Impaired dermal microvascular reactivity and implications for diabetic wound formation and healing: an evidence review

  • Todd D O'Brien
  • Journal of Wound Care, September 2020, Mark Allen Group
  • DOI: 10.12968/jowc.2020.29.sup9.s21

How poor microcirculation can prevent diabetic foot ulcer healing

Photo by Taylor Leopold on Unsplash

Photo by Taylor Leopold on Unsplash

What is it about?

Recent research has shown abnormal microcirculation secondary to neuropathy in the skin of patients with diabetes can lead to poor wound healing. Newer diagnostic and therapeutic options are reviewed for treatment of these difficult to heal wounds.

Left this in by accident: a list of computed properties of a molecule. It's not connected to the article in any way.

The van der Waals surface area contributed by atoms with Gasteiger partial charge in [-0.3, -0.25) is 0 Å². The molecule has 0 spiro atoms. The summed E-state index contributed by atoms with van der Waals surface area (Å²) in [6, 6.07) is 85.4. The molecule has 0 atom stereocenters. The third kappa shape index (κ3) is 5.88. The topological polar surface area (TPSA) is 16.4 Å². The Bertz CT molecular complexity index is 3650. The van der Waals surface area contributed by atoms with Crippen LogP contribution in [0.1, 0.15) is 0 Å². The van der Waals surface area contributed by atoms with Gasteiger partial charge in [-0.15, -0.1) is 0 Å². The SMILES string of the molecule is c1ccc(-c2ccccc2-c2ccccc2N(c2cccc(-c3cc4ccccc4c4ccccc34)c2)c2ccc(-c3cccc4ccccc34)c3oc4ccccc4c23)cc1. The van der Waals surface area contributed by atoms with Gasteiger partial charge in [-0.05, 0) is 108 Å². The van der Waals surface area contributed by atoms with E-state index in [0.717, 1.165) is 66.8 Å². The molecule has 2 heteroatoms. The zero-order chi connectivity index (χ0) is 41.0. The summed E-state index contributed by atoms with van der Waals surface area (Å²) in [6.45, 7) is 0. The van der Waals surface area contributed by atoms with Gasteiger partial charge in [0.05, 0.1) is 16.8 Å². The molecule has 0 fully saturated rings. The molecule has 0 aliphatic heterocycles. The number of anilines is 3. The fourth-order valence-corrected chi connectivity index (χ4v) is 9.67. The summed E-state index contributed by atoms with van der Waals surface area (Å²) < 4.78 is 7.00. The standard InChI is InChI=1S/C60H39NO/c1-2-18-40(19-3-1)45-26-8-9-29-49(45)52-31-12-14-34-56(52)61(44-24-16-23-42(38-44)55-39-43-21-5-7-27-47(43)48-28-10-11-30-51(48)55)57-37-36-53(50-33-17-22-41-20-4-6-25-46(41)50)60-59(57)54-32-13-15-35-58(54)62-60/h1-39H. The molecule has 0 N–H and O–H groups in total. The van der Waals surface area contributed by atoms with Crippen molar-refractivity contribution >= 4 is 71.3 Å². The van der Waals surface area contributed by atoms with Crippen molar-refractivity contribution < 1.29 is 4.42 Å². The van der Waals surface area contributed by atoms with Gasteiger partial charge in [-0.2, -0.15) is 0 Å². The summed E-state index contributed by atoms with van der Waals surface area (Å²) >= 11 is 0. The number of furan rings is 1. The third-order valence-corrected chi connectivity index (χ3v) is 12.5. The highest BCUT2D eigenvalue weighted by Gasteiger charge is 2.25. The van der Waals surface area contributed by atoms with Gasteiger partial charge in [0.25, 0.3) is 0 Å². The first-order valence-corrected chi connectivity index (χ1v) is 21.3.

Why is it important?

Recent advances discussed in this article will make wound care professionals aware of developing trends in the treatment of difficult to heal diabetic foot wounds.


Todd O'Brien

I have had a longstanding research interest on the topic of diabetic peripheral neuropathy. This interest has lead me to a better understanding of the effect that neuropathy has on microcirculation. This is especially relevant to my clinical specialty of podiatry where I encounter difficult to heal wounds often in the presence of excellent pedal pulses. This seeming paradox is more comprehensible to me after researching and writing this review. I hope others may find it enlightening as well.

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